The Kid [Blu-ray]
Blu-ray A - America - Lions Gate Home Entertainment
Review written by and copyright: Robert Segedy (9th August 2019).
The Film

The old west was the stuff of legends and Hollywood has produced countless variations on the stories that have been handed down throughout the ages. One of the most renowned of these legends is the folklore that surrounds William H. Bonin aka Billy the Kid and his nemesis and former friend Sheriff Pat Garrett who tracks the outlaw down and slays him. Billy was an outlaw and folk hero that supposedly killed eight men before he was killed at age 21 by Garrett. Hollywood loved this story and throughout the years various actors have played both parts: Michael J. Pollard, Paul Newman, Kris Kristofferson, Emilio Estevez and now Dane DeHaan have portrayed the outlaw gunslinger. Garrett has been portrayed by an equal number of excellent actors over the years: Wallace Beery, James Coburn, Patrick Wayne, William Petersen and now Ethan Hawke have worn the tin badge. Depending upon the director and the source materials, the results have been varied, but the fact remains that this story of the two men’s uneasy relationship has been subject to various films and television shows over the years. Now actor turned director Vincent D’Onofrio has stepped up to the plate with his own version of this story but he has added a new wrinkle to the story by having a runaway youth Rio Cutler (Jake Schur) who killed his father, Bill (Tait Fletcher) after witnessing him beating his wife to death and he encounters both Billy the Kid and Sherriff Garrett while on the trail to Santa Fe with his sister Sara (Leila George). Rio’s uncle, Grant Cutler (Chris Pratt) has vowed vengeance on the duo and he is following close behind them, but Rio can’t decide who he should be enamored with: the easy bad boy swagger of The Kid or the law abiding way of Pat Garrett. The youth is troubled by his murderous actions and you can tell that he wants to confess his sins to the sheriff, but his sister has made him vow to keep silent. This Is the central lynchpin of the film, but there is more going on than a mere coming of age story; Vincent D’Onofrio is taking a familiar story and injecting new life into it with the addition of Rio and his sister.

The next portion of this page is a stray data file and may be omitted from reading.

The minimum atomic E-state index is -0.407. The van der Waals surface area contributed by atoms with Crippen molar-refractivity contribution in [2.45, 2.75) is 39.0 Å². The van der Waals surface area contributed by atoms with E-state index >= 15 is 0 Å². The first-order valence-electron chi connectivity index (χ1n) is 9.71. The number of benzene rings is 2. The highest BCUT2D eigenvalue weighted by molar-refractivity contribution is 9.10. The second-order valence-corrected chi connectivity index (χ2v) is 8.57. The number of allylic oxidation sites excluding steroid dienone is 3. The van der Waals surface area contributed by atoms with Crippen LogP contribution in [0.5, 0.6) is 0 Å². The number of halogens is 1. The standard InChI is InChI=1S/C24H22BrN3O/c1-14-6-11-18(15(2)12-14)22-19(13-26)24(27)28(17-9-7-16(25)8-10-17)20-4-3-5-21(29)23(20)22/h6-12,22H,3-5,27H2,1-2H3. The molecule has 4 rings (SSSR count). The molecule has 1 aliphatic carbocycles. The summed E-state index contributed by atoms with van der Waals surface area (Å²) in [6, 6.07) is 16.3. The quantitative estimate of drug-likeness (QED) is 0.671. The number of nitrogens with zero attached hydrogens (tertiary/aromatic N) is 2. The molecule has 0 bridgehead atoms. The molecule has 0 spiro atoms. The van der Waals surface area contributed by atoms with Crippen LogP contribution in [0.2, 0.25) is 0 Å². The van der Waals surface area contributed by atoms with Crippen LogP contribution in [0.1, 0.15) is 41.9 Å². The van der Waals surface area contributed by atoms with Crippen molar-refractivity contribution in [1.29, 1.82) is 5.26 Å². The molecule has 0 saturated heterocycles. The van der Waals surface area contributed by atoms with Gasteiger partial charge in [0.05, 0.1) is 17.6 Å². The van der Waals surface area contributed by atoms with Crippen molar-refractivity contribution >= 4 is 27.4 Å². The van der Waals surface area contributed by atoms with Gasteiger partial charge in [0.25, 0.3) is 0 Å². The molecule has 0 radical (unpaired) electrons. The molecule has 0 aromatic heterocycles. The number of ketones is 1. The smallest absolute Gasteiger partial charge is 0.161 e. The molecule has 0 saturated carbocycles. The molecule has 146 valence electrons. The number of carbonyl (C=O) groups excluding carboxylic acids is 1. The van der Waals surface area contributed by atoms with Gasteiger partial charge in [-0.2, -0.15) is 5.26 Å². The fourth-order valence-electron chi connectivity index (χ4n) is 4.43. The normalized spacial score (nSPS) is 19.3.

The film opens with the violent confrontation that results in both of the children’s parents dead and they take to the open road in order to escape the clutches of their violent uncle Grant. Along the way while holed up in an abandoned shed, they are awoken by Billy the Kid who is completely charming and polite. After introductions are made and the villains bed down for some shut eye, Rio and Billy have a chance to compare stories and a common bond is found. It is clear that Rio is in awe of Billy and he has read about him in the papers. Rio asks Billy if he is guilty of all the things that the papers claim and he philosophically replies that we are all guilty of some crime or another. Basically Billy is granting some type of criminal dispensation to Rio because of Rio’s crime of patricide. Whether this is the screenwriter Andrew Lanham’s intention or not, Rio has had a set down with the man and he is psyched. Their discussion is interrupted by gunfire as one of Garrett’s men has fired upon one of Billy’s gang. Billy attempts to lasso a nearby horse and bring him nearer the shelter, but Garrett sees this and breaks an unwritten rule of the West and shoots the horse. Billy decides to surrender to Garrett and his men and tells Rio to wait inside the shed and then later find the other horses and make their escape. While Garrett is busy overseeing the apprehension of the outlaws, Rio and his sister make their presences known and they are taken aboard the wagon that is being used to haul Billy and his gang to New Mexico.